Today’s newborns can expect to live to be 68 – a huge increase from age 38 in 1850 and 49 in 1900. Living longer means our population continues to grow: in 1000 BCE, only one person lived in our global village, 8 people in 1500, 32 in 1900, and 100 in our 2010 model. By 2150, our village could number 250 people!

“This book is about ‘world-mindedness,’ which is an attitude, an approach to life,” writes Smith. “It is the sense that our planet is actually a village, and we share this small, precious village with our neighbors. Knowing who our neighbors are, where they live, and how they live, will help us live in peace.” We humans seem to need all the help we can get … let Smith’s insights get us a few steps closer to lasting peace …

Tidbit: To learn more about David Smith and his books, including a short video of David speaking specifically about this title in Convent Garden, London, click here.

Readers: All

Published: 2002, 2011 (second edition)

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Filed under ...Absolute Favorites, ..Adult Readers, ..Children/Picture Books, ..Middle Grade Readers, ..Young Adult Readers, .Nonfiction

China Road: A Journey into the Future of a Rising Power by Rob Gifford

At the end of a six-year stint in Beijing as the China correspondent for NPR, Rob Gifford sent his wife and children ahead to London to start their new lives. Gifford, who first arrived in China as a language student in his early 20s, embarks on a two-month, 3,000-mile journey across China’s Route 312 – not unlike U.S. Route 66 – which joins Shanghai to the western Chinese border with Kazakhstan. “For twenty years, my life has been entwined with China, and my experiences here have shaped the person I have become,” he writes. “And this road trip is a way of saying goodbye.”

Gifford’s two decades of on-the-ground experience, and even more importantly his fluency in Mandarin, allow him privileged access. To call his subjects diverse is beyond understatement; they are fascinating, unique, shocking, inspiring, exasperating, eloquent, opinionated … and many of them, patriotic and proud.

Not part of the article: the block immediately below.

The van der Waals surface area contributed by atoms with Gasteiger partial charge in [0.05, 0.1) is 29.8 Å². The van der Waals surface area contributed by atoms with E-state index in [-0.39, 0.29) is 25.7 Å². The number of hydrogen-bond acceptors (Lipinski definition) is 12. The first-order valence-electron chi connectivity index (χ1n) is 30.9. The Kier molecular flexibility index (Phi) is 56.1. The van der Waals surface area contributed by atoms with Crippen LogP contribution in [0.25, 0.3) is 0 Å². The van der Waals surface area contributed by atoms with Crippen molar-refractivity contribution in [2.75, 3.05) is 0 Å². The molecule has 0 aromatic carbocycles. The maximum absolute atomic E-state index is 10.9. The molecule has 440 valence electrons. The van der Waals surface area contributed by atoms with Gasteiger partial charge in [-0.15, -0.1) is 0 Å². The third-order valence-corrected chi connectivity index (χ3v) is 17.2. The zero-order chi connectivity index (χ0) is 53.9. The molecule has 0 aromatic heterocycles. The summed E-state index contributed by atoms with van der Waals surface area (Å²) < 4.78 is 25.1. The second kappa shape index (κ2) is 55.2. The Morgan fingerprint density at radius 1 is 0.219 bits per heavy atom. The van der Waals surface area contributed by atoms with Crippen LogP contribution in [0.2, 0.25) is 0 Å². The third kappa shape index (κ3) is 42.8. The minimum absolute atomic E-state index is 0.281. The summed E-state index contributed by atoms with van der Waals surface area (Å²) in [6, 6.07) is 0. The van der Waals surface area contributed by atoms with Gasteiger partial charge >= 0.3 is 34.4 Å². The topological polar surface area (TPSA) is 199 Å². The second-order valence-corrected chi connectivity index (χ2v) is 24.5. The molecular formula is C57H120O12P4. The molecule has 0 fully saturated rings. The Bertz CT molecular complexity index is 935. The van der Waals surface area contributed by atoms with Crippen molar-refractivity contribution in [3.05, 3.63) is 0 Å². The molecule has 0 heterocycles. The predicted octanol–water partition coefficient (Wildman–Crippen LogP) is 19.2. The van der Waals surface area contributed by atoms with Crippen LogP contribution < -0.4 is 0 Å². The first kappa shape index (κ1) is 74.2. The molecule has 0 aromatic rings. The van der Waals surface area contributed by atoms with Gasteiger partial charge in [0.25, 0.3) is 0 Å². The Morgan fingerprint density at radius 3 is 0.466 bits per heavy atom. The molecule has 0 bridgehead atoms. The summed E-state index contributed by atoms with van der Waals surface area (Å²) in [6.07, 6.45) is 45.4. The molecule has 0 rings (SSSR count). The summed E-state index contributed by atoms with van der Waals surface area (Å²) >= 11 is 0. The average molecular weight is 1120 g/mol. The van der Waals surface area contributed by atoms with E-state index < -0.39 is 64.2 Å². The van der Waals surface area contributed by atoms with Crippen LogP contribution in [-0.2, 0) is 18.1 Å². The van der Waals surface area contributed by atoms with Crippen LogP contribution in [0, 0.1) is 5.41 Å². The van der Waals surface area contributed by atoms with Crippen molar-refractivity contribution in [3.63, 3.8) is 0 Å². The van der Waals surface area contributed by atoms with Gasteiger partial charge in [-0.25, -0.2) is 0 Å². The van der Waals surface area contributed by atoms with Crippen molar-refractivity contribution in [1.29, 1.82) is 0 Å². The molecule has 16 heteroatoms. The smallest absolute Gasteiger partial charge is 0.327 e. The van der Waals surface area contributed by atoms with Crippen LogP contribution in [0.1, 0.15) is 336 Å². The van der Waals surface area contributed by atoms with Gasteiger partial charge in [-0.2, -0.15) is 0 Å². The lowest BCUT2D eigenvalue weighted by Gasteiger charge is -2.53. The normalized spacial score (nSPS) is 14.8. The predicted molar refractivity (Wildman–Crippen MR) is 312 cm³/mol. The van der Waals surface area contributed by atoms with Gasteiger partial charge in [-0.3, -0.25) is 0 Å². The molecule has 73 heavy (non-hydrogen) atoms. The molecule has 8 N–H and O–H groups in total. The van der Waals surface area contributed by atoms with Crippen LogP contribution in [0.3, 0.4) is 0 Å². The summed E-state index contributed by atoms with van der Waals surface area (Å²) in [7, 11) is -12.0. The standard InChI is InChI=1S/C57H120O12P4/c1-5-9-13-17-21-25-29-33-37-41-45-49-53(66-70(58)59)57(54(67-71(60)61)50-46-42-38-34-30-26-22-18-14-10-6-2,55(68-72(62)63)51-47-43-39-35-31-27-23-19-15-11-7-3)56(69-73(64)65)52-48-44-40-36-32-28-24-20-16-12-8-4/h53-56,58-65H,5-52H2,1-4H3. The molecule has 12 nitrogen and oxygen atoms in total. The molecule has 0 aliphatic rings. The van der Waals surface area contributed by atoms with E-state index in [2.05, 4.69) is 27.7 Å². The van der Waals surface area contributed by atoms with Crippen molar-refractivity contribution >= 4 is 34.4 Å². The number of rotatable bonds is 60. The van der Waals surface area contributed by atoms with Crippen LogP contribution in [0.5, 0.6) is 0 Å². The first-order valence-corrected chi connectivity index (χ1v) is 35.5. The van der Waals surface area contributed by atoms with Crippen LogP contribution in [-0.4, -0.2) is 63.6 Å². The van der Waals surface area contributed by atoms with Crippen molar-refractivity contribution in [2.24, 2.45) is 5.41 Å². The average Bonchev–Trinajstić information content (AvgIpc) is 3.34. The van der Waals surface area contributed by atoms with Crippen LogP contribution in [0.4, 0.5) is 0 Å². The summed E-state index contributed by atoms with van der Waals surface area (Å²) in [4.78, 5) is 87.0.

China’s international rise, as presented by the western media, has predominantly been centered on the meteoric metamorphosis in its major cities, especially Beijing and Shanghai. More recently, the “yellow threat” is back in the news again and often – from the superiority of Chinese students (at least in test scores) to the looming threat of China’s growing economic power as western debt rises. In spite of the lightning changes, reading Gifford’s already four-year-old book actually couldn’t be more timely. Beyond the numbers and statistics, Gifford introduces you to the actual people.

Traveling on sleek trains, bone-rattling busses, hitchhiked trucks, lovers’ taxis, friends’ jeeps, Gifford’s journey is, of course, most memorable because of the people he meets along the way: a cave-dwelling hermit with a cell phone who lives up a sacred mountain; a city doctor who travels to small towns enforcing the one-child policy, who speaks so matter-of-factly about the late-term (even live birth!) abortions she must sometimes perform; a small Christian congregation whose members insist that he preach an impromptu sermon when their traveling pastor does not arrive; a roomful of dying men infected with AIDs after a monstrously disastrous government-sponsored blood-collecting scheme that wiped out whole villages too remote to make international headlines; and perhaps the most chilling of all, a Chinese language teacher who explains that to hold on to his Tibetan heritage is to remain enslaved in poverty although he draws the line at taking a Chinese wife.

With his sharp, questioning journalism background, Gifford effectively weaves in Chinese history, politics, economics, and culture that give his masterful stories a deeper context and insight beyond the details of individual daily lives. From Genghis Khan’s invasion to unparalleled empires, to the shameful destruction resulting from western colonialism, to the genocidal Japanese invasion, to the ruthless control of Mao’s regime, to today’s Communist/capitalist conundrum, Gifford presents a China of unlimited contradictions.

Join Gifford on his mesmerizing cross-country trek– whether on the page or take it along on your iPod (the latter highly recommended, crisply read by Simon Vance). This is one journey you won’t hear – or even think! – ‘are we there yet?’ even once!

Readers: Adult

Published: 2007

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Filed under ..Adult Readers, .Audio, .Memoir, .Nonfiction, British, Chinese